With the continuing push towards mainstream electric vehicles, leading automakers are doing everything they can to squeeze additional range out of their batteries. Japanese automaker Nissan has been working away in chemistry class, and claims it has discovered a way to possibly enhance the performance of its Li-ion batteries utilizing silicon.
Nowadays, most Li-ion batteries utilize materials such as graphite for their anode because they are conductive and expand discreetly when fully charged. Though crystalline silicon can hold more lithium than these traditional carbon-based materials, it swells hugely when full, which makes for quick deterioration during usual charge cycles.
In an attempt to harness the potential benefits of utilizing silicon in Li-ion batteries, the Nissan team utilized computer simulations and structural analyses to get a better understanding of the atomic makeup of silicon in its amorphous form. After the study, it became clear that, like its crystalline cousin, amorphous silicon monoxide holds more lithium than carbon-based materials, but does not decline over the course of repeat charge cycles.
If harnessed properly, the technology could enable engineers to store more Li-ions in their batteries, making for better range.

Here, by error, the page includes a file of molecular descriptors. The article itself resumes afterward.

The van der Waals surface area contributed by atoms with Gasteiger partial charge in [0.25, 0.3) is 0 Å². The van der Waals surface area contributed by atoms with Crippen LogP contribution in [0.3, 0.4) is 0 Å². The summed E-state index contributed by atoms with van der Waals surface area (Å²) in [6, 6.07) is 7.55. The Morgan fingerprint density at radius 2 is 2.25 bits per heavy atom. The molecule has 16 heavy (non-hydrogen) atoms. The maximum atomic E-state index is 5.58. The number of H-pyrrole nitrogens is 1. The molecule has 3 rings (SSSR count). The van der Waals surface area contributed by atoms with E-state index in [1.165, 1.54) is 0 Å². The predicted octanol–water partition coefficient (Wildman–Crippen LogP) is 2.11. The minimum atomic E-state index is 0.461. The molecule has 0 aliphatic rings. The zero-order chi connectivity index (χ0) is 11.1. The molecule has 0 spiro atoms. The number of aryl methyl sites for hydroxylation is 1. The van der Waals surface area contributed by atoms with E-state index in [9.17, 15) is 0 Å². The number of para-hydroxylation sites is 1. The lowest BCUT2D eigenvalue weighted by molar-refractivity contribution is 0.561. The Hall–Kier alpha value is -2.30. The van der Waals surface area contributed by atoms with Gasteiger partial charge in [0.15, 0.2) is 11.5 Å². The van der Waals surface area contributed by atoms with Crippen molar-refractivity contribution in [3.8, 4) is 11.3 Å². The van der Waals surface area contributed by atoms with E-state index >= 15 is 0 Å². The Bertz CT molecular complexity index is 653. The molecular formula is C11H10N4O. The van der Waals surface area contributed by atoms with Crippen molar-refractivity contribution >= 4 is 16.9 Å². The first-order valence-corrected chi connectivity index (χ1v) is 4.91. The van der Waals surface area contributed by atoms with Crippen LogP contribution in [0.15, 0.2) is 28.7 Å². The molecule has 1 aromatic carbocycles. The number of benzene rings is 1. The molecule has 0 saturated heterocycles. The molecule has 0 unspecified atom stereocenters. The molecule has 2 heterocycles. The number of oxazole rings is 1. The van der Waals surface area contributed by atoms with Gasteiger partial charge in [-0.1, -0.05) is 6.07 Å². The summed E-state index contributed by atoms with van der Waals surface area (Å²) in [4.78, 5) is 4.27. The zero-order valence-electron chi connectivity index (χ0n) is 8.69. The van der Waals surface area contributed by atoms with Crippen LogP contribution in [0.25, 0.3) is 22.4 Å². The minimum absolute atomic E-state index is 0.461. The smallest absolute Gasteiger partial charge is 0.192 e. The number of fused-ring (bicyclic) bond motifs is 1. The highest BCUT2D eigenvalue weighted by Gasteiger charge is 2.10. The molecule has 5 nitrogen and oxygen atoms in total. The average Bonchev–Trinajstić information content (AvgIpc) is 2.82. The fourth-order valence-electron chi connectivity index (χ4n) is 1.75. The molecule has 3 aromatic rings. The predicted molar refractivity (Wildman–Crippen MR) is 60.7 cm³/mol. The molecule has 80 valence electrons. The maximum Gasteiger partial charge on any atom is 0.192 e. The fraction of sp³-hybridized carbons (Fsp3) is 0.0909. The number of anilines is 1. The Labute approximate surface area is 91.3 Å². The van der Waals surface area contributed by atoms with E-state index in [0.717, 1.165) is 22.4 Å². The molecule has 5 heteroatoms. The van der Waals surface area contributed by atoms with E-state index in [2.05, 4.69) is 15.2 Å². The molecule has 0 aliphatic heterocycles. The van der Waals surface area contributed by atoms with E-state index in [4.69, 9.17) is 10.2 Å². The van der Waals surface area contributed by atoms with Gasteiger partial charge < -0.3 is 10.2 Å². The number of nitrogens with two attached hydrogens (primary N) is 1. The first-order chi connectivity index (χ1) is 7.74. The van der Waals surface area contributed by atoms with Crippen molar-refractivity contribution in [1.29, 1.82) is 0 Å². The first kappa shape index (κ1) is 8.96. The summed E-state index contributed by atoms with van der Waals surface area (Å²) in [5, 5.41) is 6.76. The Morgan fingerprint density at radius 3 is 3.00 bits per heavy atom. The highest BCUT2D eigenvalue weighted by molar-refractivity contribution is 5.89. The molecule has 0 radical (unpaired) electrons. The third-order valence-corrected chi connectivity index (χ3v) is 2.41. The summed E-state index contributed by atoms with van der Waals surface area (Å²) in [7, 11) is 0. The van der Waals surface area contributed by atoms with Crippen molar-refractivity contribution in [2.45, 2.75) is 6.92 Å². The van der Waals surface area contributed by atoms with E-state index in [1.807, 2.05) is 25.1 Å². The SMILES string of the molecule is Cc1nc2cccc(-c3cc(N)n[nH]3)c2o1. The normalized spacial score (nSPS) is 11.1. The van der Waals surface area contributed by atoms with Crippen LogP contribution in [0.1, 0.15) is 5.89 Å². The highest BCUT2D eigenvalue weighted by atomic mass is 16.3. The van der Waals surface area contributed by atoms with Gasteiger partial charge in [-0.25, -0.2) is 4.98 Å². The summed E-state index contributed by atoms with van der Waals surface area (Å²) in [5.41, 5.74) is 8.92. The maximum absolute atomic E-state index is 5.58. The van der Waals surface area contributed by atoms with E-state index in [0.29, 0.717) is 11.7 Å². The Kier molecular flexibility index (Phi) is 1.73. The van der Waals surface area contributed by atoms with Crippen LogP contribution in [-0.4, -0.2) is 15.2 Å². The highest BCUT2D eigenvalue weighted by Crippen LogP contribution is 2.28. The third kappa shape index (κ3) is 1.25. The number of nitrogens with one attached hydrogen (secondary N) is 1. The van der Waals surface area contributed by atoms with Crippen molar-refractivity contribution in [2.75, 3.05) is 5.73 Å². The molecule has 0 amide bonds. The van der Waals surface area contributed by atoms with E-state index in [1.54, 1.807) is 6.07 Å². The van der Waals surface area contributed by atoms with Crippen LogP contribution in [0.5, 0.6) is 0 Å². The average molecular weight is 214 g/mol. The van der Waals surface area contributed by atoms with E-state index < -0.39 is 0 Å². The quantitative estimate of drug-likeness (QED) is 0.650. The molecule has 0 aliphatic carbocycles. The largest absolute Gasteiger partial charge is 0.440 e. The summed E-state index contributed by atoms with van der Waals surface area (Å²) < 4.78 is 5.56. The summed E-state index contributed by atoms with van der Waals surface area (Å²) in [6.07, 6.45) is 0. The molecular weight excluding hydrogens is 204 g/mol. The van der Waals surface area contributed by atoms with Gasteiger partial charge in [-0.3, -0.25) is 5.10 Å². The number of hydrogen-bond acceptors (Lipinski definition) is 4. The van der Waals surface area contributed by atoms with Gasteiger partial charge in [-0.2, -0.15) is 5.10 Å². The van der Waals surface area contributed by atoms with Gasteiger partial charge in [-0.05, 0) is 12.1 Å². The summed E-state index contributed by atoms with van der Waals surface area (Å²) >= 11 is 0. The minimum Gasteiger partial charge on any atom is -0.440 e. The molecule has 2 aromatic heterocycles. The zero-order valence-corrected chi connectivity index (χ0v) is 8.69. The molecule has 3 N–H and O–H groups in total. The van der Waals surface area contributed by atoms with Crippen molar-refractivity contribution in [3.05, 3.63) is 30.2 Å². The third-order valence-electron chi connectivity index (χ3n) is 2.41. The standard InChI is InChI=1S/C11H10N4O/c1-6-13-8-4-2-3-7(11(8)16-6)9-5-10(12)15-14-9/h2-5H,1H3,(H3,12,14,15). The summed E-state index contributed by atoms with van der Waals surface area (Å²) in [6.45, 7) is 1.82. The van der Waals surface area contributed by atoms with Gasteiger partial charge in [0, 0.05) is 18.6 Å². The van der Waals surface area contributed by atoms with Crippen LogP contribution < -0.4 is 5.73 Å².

According to Takao Asami, Senior Vice President of Nissan Motor Co., the use of this analysic method in their upcoming R&D would surely contribute to extending the cruising range of future zero-emission vehicles.
The study was carried out by Nissan, along with one of its subsidiary companies, Japan’s National Institute for Material Science, Tohoku University, the Japan Science and Technology Agency, and the Japan Synchrotron Radiation Research Institute.
Hamid Moaref has always been fascinated by cars and the automotive industry. His family has a longstanding association with the industry and has been in the tire business for the past 35 years. Raised in Dubai, Hamid attended Capilano University in Vancouver where he graduated with a BBA in marketing before attending an intensive course in magazine publishing in 2005. He has been the publisher and chief editor of Tires & Parts magazine for the past ten years.
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